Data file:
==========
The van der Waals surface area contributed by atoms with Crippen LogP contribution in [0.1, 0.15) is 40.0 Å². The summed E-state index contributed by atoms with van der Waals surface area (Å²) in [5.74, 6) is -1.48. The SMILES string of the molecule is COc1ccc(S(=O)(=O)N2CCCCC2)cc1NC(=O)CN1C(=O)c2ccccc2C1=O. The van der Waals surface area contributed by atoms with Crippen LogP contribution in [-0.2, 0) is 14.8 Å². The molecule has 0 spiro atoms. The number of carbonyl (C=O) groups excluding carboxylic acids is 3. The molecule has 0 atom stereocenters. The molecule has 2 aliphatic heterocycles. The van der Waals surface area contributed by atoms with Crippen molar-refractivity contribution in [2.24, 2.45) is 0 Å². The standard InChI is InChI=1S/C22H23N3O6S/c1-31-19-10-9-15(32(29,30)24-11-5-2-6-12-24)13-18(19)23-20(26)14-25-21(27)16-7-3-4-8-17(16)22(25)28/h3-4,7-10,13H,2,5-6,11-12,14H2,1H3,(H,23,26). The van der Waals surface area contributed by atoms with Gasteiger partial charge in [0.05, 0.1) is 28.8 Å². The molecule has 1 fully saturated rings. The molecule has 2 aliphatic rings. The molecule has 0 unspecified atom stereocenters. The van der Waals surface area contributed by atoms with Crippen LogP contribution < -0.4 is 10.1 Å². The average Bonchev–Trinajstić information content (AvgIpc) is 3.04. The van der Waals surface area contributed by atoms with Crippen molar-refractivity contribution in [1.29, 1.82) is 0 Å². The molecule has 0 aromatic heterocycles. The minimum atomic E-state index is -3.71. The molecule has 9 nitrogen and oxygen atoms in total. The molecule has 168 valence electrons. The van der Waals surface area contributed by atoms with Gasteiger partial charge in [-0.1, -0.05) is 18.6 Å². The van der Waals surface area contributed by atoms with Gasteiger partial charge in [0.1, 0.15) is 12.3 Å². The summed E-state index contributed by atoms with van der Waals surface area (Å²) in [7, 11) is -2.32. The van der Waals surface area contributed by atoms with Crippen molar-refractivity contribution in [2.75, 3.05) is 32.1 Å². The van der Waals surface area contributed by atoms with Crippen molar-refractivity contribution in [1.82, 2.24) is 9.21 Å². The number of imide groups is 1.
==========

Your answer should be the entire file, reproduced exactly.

The van der Waals surface area contributed by atoms with Crippen LogP contribution in [0.1, 0.15) is 40.0 Å². The summed E-state index contributed by atoms with van der Waals surface area (Å²) in [5.74, 6) is -1.48. The SMILES string of the molecule is COc1ccc(S(=O)(=O)N2CCCCC2)cc1NC(=O)CN1C(=O)c2ccccc2C1=O. The van der Waals surface area contributed by atoms with Crippen LogP contribution in [-0.2, 0) is 14.8 Å². The molecule has 0 spiro atoms. The number of carbonyl (C=O) groups excluding carboxylic acids is 3. The molecule has 0 atom stereocenters. The molecule has 2 aliphatic heterocycles. The van der Waals surface area contributed by atoms with Crippen molar-refractivity contribution in [2.24, 2.45) is 0 Å². The standard InChI is InChI=1S/C22H23N3O6S/c1-31-19-10-9-15(32(29,30)24-11-5-2-6-12-24)13-18(19)23-20(26)14-25-21(27)16-7-3-4-8-17(16)22(25)28/h3-4,7-10,13H,2,5-6,11-12,14H2,1H3,(H,23,26). The van der Waals surface area contributed by atoms with Gasteiger partial charge in [0.05, 0.1) is 28.8 Å². The molecule has 1 fully saturated rings. The molecule has 2 aliphatic rings. The molecule has 0 unspecified atom stereocenters. The van der Waals surface area contributed by atoms with Crippen LogP contribution < -0.4 is 10.1 Å². The average Bonchev–Trinajstić information content (AvgIpc) is 3.04. The van der Waals surface area contributed by atoms with Crippen molar-refractivity contribution in [1.29, 1.82) is 0 Å². The molecule has 0 aromatic heterocycles. The minimum atomic E-state index is -3.71. The molecule has 9 nitrogen and oxygen atoms in total. The molecule has 168 valence electrons. The van der Waals surface area contributed by atoms with Gasteiger partial charge in [-0.1, -0.05) is 18.6 Å². The van der Waals surface area contributed by atoms with Gasteiger partial charge in [0.1, 0.15) is 12.3 Å². The summed E-state index contributed by atoms with van der Waals surface area (Å²) in [7, 11) is -2.32. The van der Waals surface area contributed by atoms with Crippen molar-refractivity contribution in [2.75, 3.05) is 32.1 Å². The van der Waals surface area contributed by atoms with Crippen molar-refractivity contribution in [1.82, 2.24) is 9.21 Å². The number of imide groups is 1.